The Yoke eBook

This eBook from the Gutenberg Project consists of approximately 582 pages of information about The Yoke.

Kenkenes seized his pen and wrote: 

“This from thy subject, Kenkenes, the son of Mentu, thy murket.

“I give thee a true story, O Defender of Women.

“There is a maiden whose kinsmen died of hard labor in the service of Egypt.  Not one was left to care for her.  Of all her house, she alone remains.  They died in ignominy.  Shall the last remnant of the unhappy family be stamped out in dishonor?

“If one came before thee seeking to insult innocence, and another begging leave to protect it, thou wouldst choose for him who would keep pure the undefiled.  Have I not said, O my King?

“Before thee, even now is such a choice.

“Already thou hast given over the mastership of Rachel, daughter of Maai the Israelite, to thy fan-bearer, Har-hat.  By the lips of his own servants, I am informed that he would have put her in his harem.

“She fled from him and I hid her away, for I could not bear to deliver her up to the despoiler.

“I love her—­she loveth me.  Wilt thou not give her to me to wife?

“Thine illustrious sire bespeaketh thy favor, out of Amenti.  Behold his signet and its injunction.

“Furthermore, I confess to sacrilege against Athor, in carving a statue which ignored the sculptor’s ritual.  For this, and for hiding the Israelite, am I imprisoned in the city stronghold of Tape.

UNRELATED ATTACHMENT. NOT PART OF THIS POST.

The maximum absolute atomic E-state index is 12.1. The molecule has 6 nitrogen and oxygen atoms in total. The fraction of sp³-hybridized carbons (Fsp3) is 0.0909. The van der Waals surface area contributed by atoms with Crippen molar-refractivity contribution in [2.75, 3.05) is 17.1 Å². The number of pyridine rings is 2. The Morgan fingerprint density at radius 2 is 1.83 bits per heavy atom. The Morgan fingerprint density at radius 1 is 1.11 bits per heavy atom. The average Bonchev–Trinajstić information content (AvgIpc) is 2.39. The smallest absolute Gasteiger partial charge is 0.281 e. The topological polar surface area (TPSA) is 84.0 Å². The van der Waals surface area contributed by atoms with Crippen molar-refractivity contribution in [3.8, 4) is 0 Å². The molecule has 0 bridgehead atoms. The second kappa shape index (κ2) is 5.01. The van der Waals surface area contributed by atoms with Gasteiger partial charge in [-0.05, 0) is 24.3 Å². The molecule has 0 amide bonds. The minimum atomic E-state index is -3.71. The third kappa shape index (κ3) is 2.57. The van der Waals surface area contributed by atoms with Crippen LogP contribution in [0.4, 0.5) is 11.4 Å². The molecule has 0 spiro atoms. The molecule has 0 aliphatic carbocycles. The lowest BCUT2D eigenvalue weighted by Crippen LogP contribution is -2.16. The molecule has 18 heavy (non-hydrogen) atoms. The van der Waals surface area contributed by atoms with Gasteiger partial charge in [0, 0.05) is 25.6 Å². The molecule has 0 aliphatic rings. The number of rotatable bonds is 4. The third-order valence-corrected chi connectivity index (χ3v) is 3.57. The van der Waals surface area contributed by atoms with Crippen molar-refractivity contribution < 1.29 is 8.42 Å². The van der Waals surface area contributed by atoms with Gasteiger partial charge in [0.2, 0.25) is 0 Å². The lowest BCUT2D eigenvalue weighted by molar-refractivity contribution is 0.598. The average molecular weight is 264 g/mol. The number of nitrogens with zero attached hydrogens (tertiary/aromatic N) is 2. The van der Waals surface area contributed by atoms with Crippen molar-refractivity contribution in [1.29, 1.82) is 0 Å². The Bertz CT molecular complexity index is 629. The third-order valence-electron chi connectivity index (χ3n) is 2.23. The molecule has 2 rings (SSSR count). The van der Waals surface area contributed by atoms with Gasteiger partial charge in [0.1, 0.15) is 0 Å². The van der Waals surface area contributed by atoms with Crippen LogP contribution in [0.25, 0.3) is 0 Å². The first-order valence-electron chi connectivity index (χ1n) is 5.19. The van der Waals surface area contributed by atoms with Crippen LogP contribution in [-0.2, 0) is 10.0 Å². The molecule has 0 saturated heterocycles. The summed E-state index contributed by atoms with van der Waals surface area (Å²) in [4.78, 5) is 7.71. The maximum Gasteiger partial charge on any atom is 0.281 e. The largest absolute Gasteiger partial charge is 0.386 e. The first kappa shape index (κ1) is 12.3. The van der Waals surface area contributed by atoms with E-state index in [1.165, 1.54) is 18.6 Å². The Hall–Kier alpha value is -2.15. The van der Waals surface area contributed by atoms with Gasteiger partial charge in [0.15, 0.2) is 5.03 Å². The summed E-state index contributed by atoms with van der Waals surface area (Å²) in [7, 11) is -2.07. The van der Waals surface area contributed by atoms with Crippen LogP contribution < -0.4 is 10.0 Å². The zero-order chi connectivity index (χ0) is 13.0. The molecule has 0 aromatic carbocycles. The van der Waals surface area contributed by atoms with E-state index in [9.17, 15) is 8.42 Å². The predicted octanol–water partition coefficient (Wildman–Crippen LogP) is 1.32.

“I would be free to return to my love and comfort her, but if it shall overtax thy generosity to release me, I pray thee announce my sentence and let me begin to count the hours till I shall come forth again.

“The Israelite hath a nurse, a feeble and sick old woman, Deborah by name, whom the minions of Har-hat abused.  She can be of no further use in servitude, and I would have thee set her free to bear company to her love, the white-souled Rachel.

“But if these last prayers imperil the first by strain upon thy indulgence, O Beloved of Ptah, do thou set them aside, and grant only the safety of the oppressed maiden.

“These to thy hand, by the hand of the scribe, Hotep.


The letter complete, he summoned the messenger.

“How swift art thou?” he asked.

“So swift that my service is desired beyond mine opportunities to accept,” was the answer.

“How is it that thou art ready to serve me?  Thou seest my plight.”

“The jailer spoke of thee as petitioning the Pharaoh.  The king is in the north where I have not been in all the reign of Meneptah.  Thou offerest me a pleasure and the fee shall be in proportion to the length of the journey.”

“Nay, but thou art a genius.  Thou dost move me to imitate the Hathors, since they add fortune to the already fortunate.  Mark me.  I will give thee thy fee now.  If thou dost return me a letter showing that thou hast carried the message with all faith and speed, I shall give thee another fee on thy home-coming.  What thinkest thou?”

Project Gutenberg
The Yoke from Project Gutenberg. Public domain.
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